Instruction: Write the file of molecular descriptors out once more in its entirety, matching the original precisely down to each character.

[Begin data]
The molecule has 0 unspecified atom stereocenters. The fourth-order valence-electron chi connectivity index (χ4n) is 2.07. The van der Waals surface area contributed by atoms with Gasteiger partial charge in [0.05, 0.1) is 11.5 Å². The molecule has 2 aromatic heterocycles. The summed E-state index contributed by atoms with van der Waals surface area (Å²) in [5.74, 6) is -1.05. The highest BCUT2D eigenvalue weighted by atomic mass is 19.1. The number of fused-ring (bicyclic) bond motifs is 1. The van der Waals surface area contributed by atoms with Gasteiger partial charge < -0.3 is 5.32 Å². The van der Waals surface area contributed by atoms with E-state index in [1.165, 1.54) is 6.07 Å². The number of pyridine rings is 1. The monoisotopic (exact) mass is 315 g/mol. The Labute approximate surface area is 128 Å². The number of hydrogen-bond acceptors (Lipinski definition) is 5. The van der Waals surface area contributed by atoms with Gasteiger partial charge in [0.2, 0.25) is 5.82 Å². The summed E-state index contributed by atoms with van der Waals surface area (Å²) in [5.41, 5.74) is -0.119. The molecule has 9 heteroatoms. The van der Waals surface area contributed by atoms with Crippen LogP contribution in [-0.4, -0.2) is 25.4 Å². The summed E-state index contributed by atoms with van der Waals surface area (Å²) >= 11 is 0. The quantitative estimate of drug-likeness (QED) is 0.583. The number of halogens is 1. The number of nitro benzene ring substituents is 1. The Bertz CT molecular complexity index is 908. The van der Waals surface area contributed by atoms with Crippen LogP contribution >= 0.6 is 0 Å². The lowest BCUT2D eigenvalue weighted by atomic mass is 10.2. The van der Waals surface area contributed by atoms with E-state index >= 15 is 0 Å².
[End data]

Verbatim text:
The molecule has 0 unspecified atom stereocenters. The fourth-order valence-electron chi connectivity index (χ4n) is 2.07. The van der Waals surface area contributed by atoms with Gasteiger partial charge in [0.05, 0.1) is 11.5 Å². The molecule has 2 aromatic heterocycles. The summed E-state index contributed by atoms with van der Waals surface area (Å²) in [5.74, 6) is -1.05. The highest BCUT2D eigenvalue weighted by atomic mass is 19.1. The number of fused-ring (bicyclic) bond motifs is 1. The van der Waals surface area contributed by atoms with Gasteiger partial charge < -0.3 is 5.32 Å². The van der Waals surface area contributed by atoms with E-state index in [1.165, 1.54) is 6.07 Å². The number of pyridine rings is 1. The monoisotopic (exact) mass is 315 g/mol. The Labute approximate surface area is 128 Å². The number of hydrogen-bond acceptors (Lipinski definition) is 5. The van der Waals surface area contributed by atoms with Gasteiger partial charge in [0.2, 0.25) is 5.82 Å². The summed E-state index contributed by atoms with van der Waals surface area (Å²) in [5.41, 5.74) is -0.119. The molecule has 9 heteroatoms. The van der Waals surface area contributed by atoms with Crippen LogP contribution in [-0.4, -0.2) is 25.4 Å². The summed E-state index contributed by atoms with van der Waals surface area (Å²) >= 11 is 0. The quantitative estimate of drug-likeness (QED) is 0.583. The number of halogens is 1. The number of nitro benzene ring substituents is 1. The Bertz CT molecular complexity index is 908. The van der Waals surface area contributed by atoms with Crippen LogP contribution >= 0.6 is 0 Å². The lowest BCUT2D eigenvalue weighted by atomic mass is 10.2. The van der Waals surface area contributed by atoms with E-state index >= 15 is 0 Å².